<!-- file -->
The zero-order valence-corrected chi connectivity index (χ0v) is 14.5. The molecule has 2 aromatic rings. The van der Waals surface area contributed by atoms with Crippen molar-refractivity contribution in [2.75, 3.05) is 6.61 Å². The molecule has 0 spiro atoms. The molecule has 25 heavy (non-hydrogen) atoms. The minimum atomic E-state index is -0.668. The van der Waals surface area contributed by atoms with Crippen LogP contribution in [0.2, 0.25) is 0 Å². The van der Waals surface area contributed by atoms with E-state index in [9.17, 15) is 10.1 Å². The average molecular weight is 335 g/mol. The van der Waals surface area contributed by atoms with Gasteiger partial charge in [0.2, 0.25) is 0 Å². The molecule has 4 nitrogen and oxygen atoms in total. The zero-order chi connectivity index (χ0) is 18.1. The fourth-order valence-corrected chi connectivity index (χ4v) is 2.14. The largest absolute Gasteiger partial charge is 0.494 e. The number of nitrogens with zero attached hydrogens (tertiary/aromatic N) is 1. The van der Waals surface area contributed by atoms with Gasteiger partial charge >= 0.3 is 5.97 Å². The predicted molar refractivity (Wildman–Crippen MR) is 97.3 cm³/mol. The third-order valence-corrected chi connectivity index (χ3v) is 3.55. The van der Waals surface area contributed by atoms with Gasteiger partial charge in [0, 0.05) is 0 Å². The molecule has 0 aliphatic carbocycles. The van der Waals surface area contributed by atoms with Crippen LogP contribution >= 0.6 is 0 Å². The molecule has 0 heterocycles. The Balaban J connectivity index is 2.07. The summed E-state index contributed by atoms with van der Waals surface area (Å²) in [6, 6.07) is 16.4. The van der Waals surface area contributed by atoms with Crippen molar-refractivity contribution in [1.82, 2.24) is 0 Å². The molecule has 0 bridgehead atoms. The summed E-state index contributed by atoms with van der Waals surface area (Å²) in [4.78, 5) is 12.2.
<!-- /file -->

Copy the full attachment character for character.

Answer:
The zero-order valence-corrected chi connectivity index (χ0v) is 14.5. The molecule has 2 aromatic rings. The van der Waals surface area contributed by atoms with Crippen molar-refractivity contribution in [2.75, 3.05) is 6.61 Å². The molecule has 0 spiro atoms. The molecule has 25 heavy (non-hydrogen) atoms. The minimum atomic E-state index is -0.668. The van der Waals surface area contributed by atoms with Crippen LogP contribution in [0.2, 0.25) is 0 Å². The van der Waals surface area contributed by atoms with E-state index in [9.17, 15) is 10.1 Å². The average molecular weight is 335 g/mol. The van der Waals surface area contributed by atoms with Gasteiger partial charge in [0.2, 0.25) is 0 Å². The molecule has 4 nitrogen and oxygen atoms in total. The zero-order chi connectivity index (χ0) is 18.1. The fourth-order valence-corrected chi connectivity index (χ4v) is 2.14. The largest absolute Gasteiger partial charge is 0.494 e. The number of nitrogens with zero attached hydrogens (tertiary/aromatic N) is 1. The van der Waals surface area contributed by atoms with Gasteiger partial charge >= 0.3 is 5.97 Å². The predicted molar refractivity (Wildman–Crippen MR) is 97.3 cm³/mol. The third-order valence-corrected chi connectivity index (χ3v) is 3.55. The van der Waals surface area contributed by atoms with Gasteiger partial charge in [0, 0.05) is 0 Å². The molecule has 0 aliphatic carbocycles. The van der Waals surface area contributed by atoms with Crippen LogP contribution >= 0.6 is 0 Å². The molecule has 0 heterocycles. The Balaban J connectivity index is 2.07. The summed E-state index contributed by atoms with van der Waals surface area (Å²) in [6, 6.07) is 16.4. The van der Waals surface area contributed by atoms with Crippen molar-refractivity contribution in [1.82, 2.24) is 0 Å². The molecule has 0 bridgehead atoms. The summed E-state index contributed by atoms with van der Waals surface area (Å²) in [4.78, 5) is 12.2.